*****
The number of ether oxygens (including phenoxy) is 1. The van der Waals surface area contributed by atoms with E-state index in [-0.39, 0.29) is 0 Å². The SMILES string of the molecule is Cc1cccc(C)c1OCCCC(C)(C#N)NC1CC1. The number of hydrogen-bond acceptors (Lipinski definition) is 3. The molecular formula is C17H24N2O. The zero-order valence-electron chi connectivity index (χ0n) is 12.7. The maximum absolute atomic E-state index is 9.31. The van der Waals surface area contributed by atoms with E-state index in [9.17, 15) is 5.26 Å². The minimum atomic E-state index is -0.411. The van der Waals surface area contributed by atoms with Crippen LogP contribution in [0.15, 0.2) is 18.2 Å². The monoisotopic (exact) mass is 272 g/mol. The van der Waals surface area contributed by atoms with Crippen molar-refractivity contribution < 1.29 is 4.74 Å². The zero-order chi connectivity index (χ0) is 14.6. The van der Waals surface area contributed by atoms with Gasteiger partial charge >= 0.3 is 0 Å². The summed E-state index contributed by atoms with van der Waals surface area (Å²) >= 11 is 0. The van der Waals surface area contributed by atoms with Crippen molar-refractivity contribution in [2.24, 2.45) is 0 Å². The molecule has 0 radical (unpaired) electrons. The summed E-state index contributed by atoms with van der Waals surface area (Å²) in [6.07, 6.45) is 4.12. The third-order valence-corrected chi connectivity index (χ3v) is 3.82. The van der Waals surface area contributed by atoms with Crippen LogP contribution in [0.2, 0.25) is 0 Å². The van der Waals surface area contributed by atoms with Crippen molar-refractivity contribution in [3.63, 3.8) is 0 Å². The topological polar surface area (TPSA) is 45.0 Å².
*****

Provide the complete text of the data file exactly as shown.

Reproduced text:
The number of ether oxygens (including phenoxy) is 1. The van der Waals surface area contributed by atoms with E-state index in [-0.39, 0.29) is 0 Å². The SMILES string of the molecule is Cc1cccc(C)c1OCCCC(C)(C#N)NC1CC1. The number of hydrogen-bond acceptors (Lipinski definition) is 3. The molecular formula is C17H24N2O. The zero-order valence-electron chi connectivity index (χ0n) is 12.7. The maximum absolute atomic E-state index is 9.31. The van der Waals surface area contributed by atoms with E-state index in [9.17, 15) is 5.26 Å². The minimum atomic E-state index is -0.411. The van der Waals surface area contributed by atoms with Crippen LogP contribution in [0.15, 0.2) is 18.2 Å². The monoisotopic (exact) mass is 272 g/mol. The van der Waals surface area contributed by atoms with Crippen molar-refractivity contribution < 1.29 is 4.74 Å². The zero-order chi connectivity index (χ0) is 14.6. The van der Waals surface area contributed by atoms with Gasteiger partial charge >= 0.3 is 0 Å². The summed E-state index contributed by atoms with van der Waals surface area (Å²) >= 11 is 0. The van der Waals surface area contributed by atoms with Crippen molar-refractivity contribution in [2.24, 2.45) is 0 Å². The molecule has 0 radical (unpaired) electrons. The summed E-state index contributed by atoms with van der Waals surface area (Å²) in [6.07, 6.45) is 4.12. The third-order valence-corrected chi connectivity index (χ3v) is 3.82. The van der Waals surface area contributed by atoms with Crippen LogP contribution in [0.2, 0.25) is 0 Å². The van der Waals surface area contributed by atoms with Crippen molar-refractivity contribution in [3.63, 3.8) is 0 Å². The topological polar surface area (TPSA) is 45.0 Å².